GRAND RAPIDS, Mich. (WOOD) — West Michigan is no stranger to hail, with State Farm ranking Michigan as 17th in the nation for claims due to hail damages.

Hail in Michigan can range to as small as pebbles to as large as baseballs. The largest stones reported in the state dropped in 2015 in the West Branch area.

Hail in West Branch by Shelly Evergreen

The largest hailstone ever was reported to have fallen by the National Weather Service fell in South Dakota in 2010. The hailstone was a whopping eight inches wide, more than double that of a baseball.

Hail of an inch in diameter or greater can do damage. If a storm is capable of producing hail of an inch in size it is warned as “severe.”


Hail forms unlike any other type of precipitation. Thunderstorms that grow high into the sky carry water droplets from close to the surface to elevations several thousands of feet into the air. As the water droplets encounter higher altitudes, they freeze into ice shards. This is the first step to hail formation.

These small hail stones will often travel up and down in the storm cloud, riding the updrafts and downdrafts in the sky. As the hail stones travel through the cloud, they collide with super-cooled water droplets. This coats the stones with layers of new ice, allowing them to grow in size.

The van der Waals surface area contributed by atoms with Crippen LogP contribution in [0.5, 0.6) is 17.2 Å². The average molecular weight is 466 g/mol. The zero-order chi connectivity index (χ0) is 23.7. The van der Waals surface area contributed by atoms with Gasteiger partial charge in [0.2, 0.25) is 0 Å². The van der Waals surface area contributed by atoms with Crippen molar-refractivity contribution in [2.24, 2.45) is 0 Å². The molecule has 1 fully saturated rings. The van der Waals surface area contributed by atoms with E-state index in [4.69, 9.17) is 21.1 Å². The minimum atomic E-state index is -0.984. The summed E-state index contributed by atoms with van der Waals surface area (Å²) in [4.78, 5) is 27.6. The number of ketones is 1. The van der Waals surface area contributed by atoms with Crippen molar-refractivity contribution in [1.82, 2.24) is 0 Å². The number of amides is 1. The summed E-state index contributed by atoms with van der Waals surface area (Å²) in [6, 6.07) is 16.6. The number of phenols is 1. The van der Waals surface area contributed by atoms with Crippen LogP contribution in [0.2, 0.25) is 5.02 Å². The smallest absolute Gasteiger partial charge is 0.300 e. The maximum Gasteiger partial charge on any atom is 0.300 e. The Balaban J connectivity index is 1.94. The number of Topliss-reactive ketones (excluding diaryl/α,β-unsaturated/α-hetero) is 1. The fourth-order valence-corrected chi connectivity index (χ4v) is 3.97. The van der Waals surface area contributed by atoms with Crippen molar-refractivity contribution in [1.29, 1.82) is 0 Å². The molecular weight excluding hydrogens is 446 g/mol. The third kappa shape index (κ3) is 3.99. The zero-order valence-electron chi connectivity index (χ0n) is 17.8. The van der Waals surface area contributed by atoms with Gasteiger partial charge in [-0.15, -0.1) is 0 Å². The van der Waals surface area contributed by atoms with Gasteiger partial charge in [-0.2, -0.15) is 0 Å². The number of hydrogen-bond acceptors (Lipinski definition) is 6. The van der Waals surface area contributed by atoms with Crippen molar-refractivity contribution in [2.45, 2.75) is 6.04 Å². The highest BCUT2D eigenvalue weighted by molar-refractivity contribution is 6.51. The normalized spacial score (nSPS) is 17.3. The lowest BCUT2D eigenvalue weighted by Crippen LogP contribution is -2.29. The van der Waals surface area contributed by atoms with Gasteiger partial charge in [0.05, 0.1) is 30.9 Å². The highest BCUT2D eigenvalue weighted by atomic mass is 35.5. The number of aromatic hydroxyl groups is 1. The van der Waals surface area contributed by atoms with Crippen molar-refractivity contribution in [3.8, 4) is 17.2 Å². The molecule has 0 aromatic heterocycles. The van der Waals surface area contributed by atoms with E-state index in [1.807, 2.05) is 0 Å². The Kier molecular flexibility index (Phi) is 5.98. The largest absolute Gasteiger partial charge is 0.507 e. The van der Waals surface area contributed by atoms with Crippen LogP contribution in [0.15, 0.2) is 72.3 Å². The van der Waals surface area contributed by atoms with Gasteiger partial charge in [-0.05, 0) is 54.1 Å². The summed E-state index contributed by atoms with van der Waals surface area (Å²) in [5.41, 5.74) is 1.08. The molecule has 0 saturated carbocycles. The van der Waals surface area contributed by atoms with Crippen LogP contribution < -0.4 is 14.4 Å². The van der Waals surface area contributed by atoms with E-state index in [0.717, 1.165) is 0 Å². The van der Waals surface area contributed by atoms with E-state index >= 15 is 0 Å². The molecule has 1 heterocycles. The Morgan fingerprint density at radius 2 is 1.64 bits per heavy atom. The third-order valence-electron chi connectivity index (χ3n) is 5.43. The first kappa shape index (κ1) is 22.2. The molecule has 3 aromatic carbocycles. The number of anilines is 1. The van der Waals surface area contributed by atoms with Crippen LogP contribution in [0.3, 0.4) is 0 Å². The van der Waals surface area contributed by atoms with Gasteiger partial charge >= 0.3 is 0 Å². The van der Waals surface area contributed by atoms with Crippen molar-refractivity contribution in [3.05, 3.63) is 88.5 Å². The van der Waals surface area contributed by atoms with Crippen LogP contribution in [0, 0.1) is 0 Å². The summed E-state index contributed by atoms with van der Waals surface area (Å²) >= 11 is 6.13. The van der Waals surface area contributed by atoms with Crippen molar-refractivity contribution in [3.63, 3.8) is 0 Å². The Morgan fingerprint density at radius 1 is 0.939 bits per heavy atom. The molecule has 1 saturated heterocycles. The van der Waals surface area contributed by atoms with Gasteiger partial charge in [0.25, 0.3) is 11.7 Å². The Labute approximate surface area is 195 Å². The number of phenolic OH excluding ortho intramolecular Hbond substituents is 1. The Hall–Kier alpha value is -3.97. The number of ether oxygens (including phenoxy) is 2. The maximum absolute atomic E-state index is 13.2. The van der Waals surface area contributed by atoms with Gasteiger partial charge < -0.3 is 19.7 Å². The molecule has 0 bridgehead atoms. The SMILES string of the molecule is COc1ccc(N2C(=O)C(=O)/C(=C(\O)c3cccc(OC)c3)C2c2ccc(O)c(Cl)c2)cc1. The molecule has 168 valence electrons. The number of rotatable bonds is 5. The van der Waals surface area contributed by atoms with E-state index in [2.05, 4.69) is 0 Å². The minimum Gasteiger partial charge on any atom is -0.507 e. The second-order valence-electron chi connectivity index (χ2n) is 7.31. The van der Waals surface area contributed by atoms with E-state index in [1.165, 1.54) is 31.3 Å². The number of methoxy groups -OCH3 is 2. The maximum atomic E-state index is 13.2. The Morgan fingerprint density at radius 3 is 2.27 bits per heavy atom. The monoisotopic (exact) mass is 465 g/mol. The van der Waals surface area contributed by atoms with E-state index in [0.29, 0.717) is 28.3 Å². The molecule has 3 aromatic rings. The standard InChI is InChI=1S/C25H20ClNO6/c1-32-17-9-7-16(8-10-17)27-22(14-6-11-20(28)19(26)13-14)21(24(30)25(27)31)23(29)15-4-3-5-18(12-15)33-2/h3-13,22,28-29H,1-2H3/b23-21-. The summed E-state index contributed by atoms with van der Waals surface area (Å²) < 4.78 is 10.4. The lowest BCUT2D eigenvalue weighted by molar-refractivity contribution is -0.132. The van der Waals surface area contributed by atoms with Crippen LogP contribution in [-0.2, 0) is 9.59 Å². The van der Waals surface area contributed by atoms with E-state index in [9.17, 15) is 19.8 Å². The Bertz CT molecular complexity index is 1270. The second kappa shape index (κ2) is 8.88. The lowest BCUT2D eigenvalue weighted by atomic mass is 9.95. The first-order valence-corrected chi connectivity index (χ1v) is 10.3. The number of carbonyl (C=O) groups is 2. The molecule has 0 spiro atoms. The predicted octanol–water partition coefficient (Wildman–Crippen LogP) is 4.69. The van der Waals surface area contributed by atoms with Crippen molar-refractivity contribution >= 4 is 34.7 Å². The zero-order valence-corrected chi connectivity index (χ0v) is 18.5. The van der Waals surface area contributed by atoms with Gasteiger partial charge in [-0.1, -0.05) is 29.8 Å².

Hail stones will grow proportionally to the storm strength. If a storm has a very strong updraft, it will be able to support bigger hail stones for longer periods of time. Once the hail stones grow so large they can no longer be held aloft by the wind current in the updraft, they fall to the ground, driven by the force of gravity and proportional to their weight.

This means bigger hailstones fall faster.

Most small hail stones are expected to fall at about 20 mph, according to the National Weather Service. Hail stones of baseball size are theorized to fall between 45 and 70 mph!


Hail can be exceptionally dangerous. Stay weather aware to avoid days when hail is most likely to form. If you are caught in a hail-storm, don’t go out into it.

Sometimes hail stones can range in size. While a storm may only seem to be producing pea-sized hail initially, larger hail stones can begin to fall.

If you are caught in a car during a hail-storm, don’t panic. Stop driving if you can and pull over to the side of the road to lessen the force of the hail onto your car and reduce the chance of losing control of your vehicle. Find a coat or blanket to cover your face and head with, in case the hail is able to break the glass. Hail events of this magnitude are rare, and in most cases the roof and windshield will hold in place even when hail stones are relatively large.

It is always best to be aware of days when severe storms with hail might form, so that you can make a plan to stay safe.